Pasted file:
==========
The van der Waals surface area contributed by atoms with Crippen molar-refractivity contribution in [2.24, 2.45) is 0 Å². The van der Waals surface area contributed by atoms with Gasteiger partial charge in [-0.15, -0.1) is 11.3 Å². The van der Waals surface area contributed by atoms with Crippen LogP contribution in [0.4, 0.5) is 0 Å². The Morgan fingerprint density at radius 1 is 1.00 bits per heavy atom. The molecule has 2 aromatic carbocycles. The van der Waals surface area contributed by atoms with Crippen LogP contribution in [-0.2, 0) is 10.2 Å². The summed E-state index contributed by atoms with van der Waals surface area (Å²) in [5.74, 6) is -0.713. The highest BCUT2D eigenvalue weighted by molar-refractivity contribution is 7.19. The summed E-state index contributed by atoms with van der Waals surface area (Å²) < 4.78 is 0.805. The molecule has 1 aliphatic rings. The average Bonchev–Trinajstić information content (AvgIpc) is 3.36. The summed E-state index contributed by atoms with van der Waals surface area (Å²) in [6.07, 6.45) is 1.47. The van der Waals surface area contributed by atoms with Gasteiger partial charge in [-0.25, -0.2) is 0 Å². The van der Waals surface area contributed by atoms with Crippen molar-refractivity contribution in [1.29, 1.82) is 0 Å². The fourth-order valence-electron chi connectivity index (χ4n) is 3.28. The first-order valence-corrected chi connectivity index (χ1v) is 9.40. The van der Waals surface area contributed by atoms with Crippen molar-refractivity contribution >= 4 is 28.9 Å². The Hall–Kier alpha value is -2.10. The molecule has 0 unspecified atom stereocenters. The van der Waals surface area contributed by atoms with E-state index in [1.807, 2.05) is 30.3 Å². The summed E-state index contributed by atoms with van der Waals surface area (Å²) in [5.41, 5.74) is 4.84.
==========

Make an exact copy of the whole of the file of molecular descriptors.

The van der Waals surface area contributed by atoms with Crippen molar-refractivity contribution in [2.24, 2.45) is 0 Å². The van der Waals surface area contributed by atoms with Gasteiger partial charge in [-0.15, -0.1) is 11.3 Å². The van der Waals surface area contributed by atoms with Crippen LogP contribution in [0.4, 0.5) is 0 Å². The Morgan fingerprint density at radius 1 is 1.00 bits per heavy atom. The molecule has 2 aromatic carbocycles. The van der Waals surface area contributed by atoms with Crippen LogP contribution in [-0.2, 0) is 10.2 Å². The summed E-state index contributed by atoms with van der Waals surface area (Å²) in [5.74, 6) is -0.713. The highest BCUT2D eigenvalue weighted by molar-refractivity contribution is 7.19. The summed E-state index contributed by atoms with van der Waals surface area (Å²) < 4.78 is 0.805. The molecule has 1 aliphatic rings. The average Bonchev–Trinajstić information content (AvgIpc) is 3.36. The summed E-state index contributed by atoms with van der Waals surface area (Å²) in [6.07, 6.45) is 1.47. The van der Waals surface area contributed by atoms with Gasteiger partial charge in [-0.25, -0.2) is 0 Å². The van der Waals surface area contributed by atoms with Crippen molar-refractivity contribution in [1.29, 1.82) is 0 Å². The fourth-order valence-electron chi connectivity index (χ4n) is 3.28. The first-order valence-corrected chi connectivity index (χ1v) is 9.40. The van der Waals surface area contributed by atoms with Crippen molar-refractivity contribution >= 4 is 28.9 Å². The Hall–Kier alpha value is -2.10. The molecule has 0 unspecified atom stereocenters. The van der Waals surface area contributed by atoms with E-state index in [1.807, 2.05) is 30.3 Å². The summed E-state index contributed by atoms with van der Waals surface area (Å²) in [5.41, 5.74) is 4.84.